EDFN 3304 Assessment in the Middle School Curriculum
Study of available assessment methods and the integration of these methods in planning, modifying, and evaluating instruction, and in reporting outcomes to varied constituencies. After completing this course, students will meet basic assessment competencies as outlined in the Arkansas Principles for Licensure for Beginning Teachers and The Standards for Teacher Competence in the Educational Assessment of Students (1990). Three credit hours.
SPED 4301 Education of Exceptional Learners
Prerequisite: PSYC 2300 or consent of instructor. Introduction to the psychological, sociological, philosophical, legal, and educational implications of educating exceptional learners in the mainstream; the role of teachers, professionals, and parents as team members in providing appropriate education and necessary adaptations for exceptional learners. Dual-listed in the Graduate Catalog as SPED 5301. Three credit hours.
TCED 4300 Workshop
Prerequisite: consent of instructor (based on student’s experience and coursework in the educational area). Designed to provide an opportunity for pre-service and in-service teachers to explore areas of interest and prepare educational materials through a workshop format. Course content, subtitle, and organization vary. Three credit hours.
TCED 4320 Interactive Technology for Middle School
The production and application of Interactive Instructional units where the microcomputer is the controlling medium for such peripherals as CD-ROM players and web browsers. Three credit hours.
TCED 4321 Teaching Diverse Adolescents
Prerequisite: admission to Block II of the undergraduate education minor program or undergraduate middle school program. Students use basic concepts of adolescent development and cultural diversity to design lessons and to select and use teaching materials and techniques to meet the needs of students at different developmental stages and of different cultures. Three credit hours.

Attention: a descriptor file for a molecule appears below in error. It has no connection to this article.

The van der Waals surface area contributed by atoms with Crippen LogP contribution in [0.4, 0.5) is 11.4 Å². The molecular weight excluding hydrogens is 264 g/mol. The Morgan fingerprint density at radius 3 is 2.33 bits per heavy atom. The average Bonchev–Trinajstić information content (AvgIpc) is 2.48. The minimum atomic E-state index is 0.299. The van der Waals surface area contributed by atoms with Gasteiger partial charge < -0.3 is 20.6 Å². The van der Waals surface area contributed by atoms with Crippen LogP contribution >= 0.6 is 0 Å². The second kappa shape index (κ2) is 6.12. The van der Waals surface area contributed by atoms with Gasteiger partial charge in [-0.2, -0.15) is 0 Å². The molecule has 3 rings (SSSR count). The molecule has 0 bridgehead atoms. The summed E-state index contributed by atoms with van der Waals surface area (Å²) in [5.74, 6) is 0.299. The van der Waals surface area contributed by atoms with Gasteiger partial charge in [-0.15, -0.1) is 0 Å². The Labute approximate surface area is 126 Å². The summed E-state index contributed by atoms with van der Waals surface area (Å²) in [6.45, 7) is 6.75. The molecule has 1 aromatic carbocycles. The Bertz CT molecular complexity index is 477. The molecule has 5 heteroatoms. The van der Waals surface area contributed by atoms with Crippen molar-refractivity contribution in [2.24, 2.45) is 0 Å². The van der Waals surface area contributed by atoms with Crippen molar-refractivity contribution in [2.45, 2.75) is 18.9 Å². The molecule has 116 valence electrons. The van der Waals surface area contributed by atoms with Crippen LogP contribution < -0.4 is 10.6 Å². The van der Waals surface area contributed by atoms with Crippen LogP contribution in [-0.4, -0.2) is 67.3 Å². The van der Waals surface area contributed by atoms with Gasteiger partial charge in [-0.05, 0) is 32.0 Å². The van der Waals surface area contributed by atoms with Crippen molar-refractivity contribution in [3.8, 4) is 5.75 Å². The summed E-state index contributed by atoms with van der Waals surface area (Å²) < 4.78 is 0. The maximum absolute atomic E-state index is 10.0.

TCED 4330 Classroom Management
Emphasizes creation of and fostering of classroom management techniques and strategies for the design of environments that are conducive to a safe place for teaching and learning. Includes connecting the school-home-community connections. Incorporates technology for learning and teaching. Three credit hours.
Opportunities to Work During Internship
Undergraduate students in traditional licensure programs may earn income working in K-12 schools during their internships through the following opportunities. Any student enrolled in a School of Education program who would like to complete their internship as a paraprofessional or substitute teacher must first have the approval of their Program Coordinator, the Director of Teacher Licensure and Placement, and the Director of the School of Education.
- Paraprofessional Position
- Interns may apply for open paraprofessional positions in any K-12 school in the state. Students must meet the hiring school’s requirements for a paraprofessional, which often can include holding an associate’s degree or completing 60 hours of undergraduate course work. Some schools may ask their paraprofessionals to complete the ParaPro Assessment as well.
- Interns enrolled in the Elementary Education and Middle Childhood Education programs must work as instructional or academic paraprofessionals in classrooms that meet the requirements of the internships in which they are enrolled each semester. For these programs, a paraprofessional position in a Special Education classroom will not meet program and licensure requirements.